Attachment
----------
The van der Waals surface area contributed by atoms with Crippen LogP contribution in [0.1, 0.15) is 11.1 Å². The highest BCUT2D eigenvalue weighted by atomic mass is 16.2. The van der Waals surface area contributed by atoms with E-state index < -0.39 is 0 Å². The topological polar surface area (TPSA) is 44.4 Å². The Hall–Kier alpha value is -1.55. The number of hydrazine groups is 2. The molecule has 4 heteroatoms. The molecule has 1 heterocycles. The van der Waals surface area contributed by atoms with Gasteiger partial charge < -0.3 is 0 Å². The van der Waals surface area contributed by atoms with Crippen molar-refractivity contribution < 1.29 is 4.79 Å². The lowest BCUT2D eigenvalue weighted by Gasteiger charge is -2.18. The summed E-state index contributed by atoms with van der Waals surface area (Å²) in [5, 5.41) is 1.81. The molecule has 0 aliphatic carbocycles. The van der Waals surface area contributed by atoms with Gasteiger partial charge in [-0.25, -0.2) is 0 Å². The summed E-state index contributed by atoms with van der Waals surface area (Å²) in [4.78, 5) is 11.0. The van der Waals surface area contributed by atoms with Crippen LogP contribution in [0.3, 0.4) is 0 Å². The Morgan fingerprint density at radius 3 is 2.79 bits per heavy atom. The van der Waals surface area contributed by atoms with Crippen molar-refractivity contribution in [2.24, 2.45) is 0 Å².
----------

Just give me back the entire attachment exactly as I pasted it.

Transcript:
The van der Waals surface area contributed by atoms with Crippen LogP contribution in [0.1, 0.15) is 11.1 Å². The highest BCUT2D eigenvalue weighted by atomic mass is 16.2. The van der Waals surface area contributed by atoms with E-state index < -0.39 is 0 Å². The topological polar surface area (TPSA) is 44.4 Å². The Hall–Kier alpha value is -1.55. The number of hydrazine groups is 2. The molecule has 4 heteroatoms. The molecule has 1 heterocycles. The van der Waals surface area contributed by atoms with Gasteiger partial charge < -0.3 is 0 Å². The van der Waals surface area contributed by atoms with Crippen molar-refractivity contribution < 1.29 is 4.79 Å². The lowest BCUT2D eigenvalue weighted by Gasteiger charge is -2.18. The summed E-state index contributed by atoms with van der Waals surface area (Å²) in [5, 5.41) is 1.81. The molecule has 0 aliphatic carbocycles. The van der Waals surface area contributed by atoms with Gasteiger partial charge in [-0.25, -0.2) is 0 Å². The summed E-state index contributed by atoms with van der Waals surface area (Å²) in [4.78, 5) is 11.0. The van der Waals surface area contributed by atoms with Crippen LogP contribution in [0.3, 0.4) is 0 Å². The Morgan fingerprint density at radius 3 is 2.79 bits per heavy atom. The van der Waals surface area contributed by atoms with Crippen molar-refractivity contribution in [2.24, 2.45) is 0 Å².